Additionally, given we are blogging in an online community it is the comments, feedback and pingbacks from others to confirm or challenge our thinking, which in turn lead to deeper learning. As a peer (Annelise) noted – “It is through writing our ideas down that we make what we learn explicit, thus enabling us to “reflect upon it, and reanalyse it in light of new and sometimes conflicting information” (Goel, Johnson, Junglas, & Ives, 2010). This is further emphasised by Glazer, Abbott, and Harris (2004) who recognise that when individuals reflect internally, they miss valuable alternative perspectives, do not always work systematically through their problems as they would when discussing with peers, and may not take the time to reflect on practice. I also noted that by engaging in blogging as part of my ‘sense’ and ‘share’ elements of my PKM routine I was engaged in the higher-order thinking process of synthesising. Additionally, though engagement in this knowledge-based learning community I decided to share my formal assessment blogs (via my blog and also Google Docs) for ‘looking forward, looking back’ for ‘as learner’, ‘as teacher’ and this ‘as student’ in order to receive feedback and critique from my network. Even though I found this a very anxious and risk-taking exercise, the benefits and critique I received far outweighed the negatives. On the other hand, this was also a disheartening element in my experience of networked learning, as I perceived my network to be larger than the reality, the amount of comments and feedback was minimal and also the engagement of others in the polls (1, 2) I developed was more minimalist than anticipated. Moreover, another core benefit of blogging that I experienced ‘as student’, was having my thoughts and opinions archived online for reference anywhere, anytime on any device. The asynchronous nature of engagement with the blog and others in the course also made the experience able to embed into my working life routine. Through engagement in the blogging process I also noted that my level of motivation was increased, when compared to other courses of study, as I was working with a group of members who are active participants in the learning process and there was a development of a trust relationship (Hsu, Ju, Yen, & Chang, 2007) all with a common learning goal (Brindley, Blaschke, & Walti, 2009). Overall, the ‘as student’ experience of blogging allowed my engagement in authentic experiences involving the active manipulation and experimentation of ideas and artefacts, ultimately leading to a deeper consolidation of understanding (Riel & Polin, 2004).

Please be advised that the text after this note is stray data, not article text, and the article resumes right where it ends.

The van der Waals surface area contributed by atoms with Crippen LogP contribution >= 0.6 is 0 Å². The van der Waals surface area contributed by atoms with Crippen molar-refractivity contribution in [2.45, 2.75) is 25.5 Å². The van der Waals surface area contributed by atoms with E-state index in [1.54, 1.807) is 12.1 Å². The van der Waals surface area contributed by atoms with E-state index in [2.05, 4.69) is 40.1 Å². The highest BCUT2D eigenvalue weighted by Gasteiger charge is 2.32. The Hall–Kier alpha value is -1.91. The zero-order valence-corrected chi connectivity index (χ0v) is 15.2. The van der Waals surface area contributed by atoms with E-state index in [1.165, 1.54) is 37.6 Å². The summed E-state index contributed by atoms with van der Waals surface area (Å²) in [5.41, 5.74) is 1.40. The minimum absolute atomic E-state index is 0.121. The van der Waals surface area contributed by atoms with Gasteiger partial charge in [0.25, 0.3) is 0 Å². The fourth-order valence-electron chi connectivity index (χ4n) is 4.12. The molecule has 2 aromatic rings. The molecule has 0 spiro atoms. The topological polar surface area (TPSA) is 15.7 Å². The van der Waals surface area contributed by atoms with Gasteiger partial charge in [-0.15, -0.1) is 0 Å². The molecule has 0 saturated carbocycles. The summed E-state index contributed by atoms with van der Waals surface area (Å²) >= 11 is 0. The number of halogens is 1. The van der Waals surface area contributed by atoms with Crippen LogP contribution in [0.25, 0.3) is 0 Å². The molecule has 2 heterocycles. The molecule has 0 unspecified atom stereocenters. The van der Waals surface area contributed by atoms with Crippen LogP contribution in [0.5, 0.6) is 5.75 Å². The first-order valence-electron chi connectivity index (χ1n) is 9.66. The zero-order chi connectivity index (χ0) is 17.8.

After watching the clip ‘Obvious to you, Amazing to others’ it was not just the formal education assessment requirements of the course that has ignited the continuation of my blogging experience, but also realisation that what seems obvious to me is amazing to someone else, hence, I need to share my learning publically. I have also reflected on an analogy for networked learning of driving a car on the road. When we are in the car we are seeking an intentional destination, sometimes the destination changes, sometimes we stop at lights and wait for the ‘hussle’ to pass, sometimes we are stuck on a roundabout, sometimes we reach a dead-end, sometimes we are going faster or slower, sometimes we drive past neon signs that attract our attention for a moment, but we drive on towards our destination and transformation.